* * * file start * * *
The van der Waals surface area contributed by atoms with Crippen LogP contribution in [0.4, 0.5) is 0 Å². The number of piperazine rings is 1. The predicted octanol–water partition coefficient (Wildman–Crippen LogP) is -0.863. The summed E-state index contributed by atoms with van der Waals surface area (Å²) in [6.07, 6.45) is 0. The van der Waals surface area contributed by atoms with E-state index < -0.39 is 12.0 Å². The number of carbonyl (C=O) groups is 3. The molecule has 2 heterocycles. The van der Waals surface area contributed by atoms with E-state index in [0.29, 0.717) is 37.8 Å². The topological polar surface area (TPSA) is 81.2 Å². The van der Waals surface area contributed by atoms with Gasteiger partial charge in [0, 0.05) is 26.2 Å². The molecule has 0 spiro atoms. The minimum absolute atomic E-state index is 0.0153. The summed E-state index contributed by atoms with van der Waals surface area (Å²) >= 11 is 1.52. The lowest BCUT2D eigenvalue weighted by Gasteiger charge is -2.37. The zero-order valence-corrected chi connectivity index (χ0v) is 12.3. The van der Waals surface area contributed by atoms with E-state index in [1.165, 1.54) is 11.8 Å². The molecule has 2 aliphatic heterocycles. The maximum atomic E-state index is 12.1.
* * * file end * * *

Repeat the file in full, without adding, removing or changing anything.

The van der Waals surface area contributed by atoms with Crippen LogP contribution in [0.4, 0.5) is 0 Å². The number of piperazine rings is 1. The predicted octanol–water partition coefficient (Wildman–Crippen LogP) is -0.863. The summed E-state index contributed by atoms with van der Waals surface area (Å²) in [6.07, 6.45) is 0. The van der Waals surface area contributed by atoms with E-state index < -0.39 is 12.0 Å². The number of carbonyl (C=O) groups is 3. The molecule has 2 heterocycles. The van der Waals surface area contributed by atoms with E-state index in [0.29, 0.717) is 37.8 Å². The topological polar surface area (TPSA) is 81.2 Å². The van der Waals surface area contributed by atoms with Gasteiger partial charge in [0, 0.05) is 26.2 Å². The molecule has 0 spiro atoms. The minimum absolute atomic E-state index is 0.0153. The summed E-state index contributed by atoms with van der Waals surface area (Å²) >= 11 is 1.52. The lowest BCUT2D eigenvalue weighted by Gasteiger charge is -2.37. The zero-order valence-corrected chi connectivity index (χ0v) is 12.3. The van der Waals surface area contributed by atoms with E-state index in [1.165, 1.54) is 11.8 Å². The molecule has 2 aliphatic heterocycles. The maximum atomic E-state index is 12.1.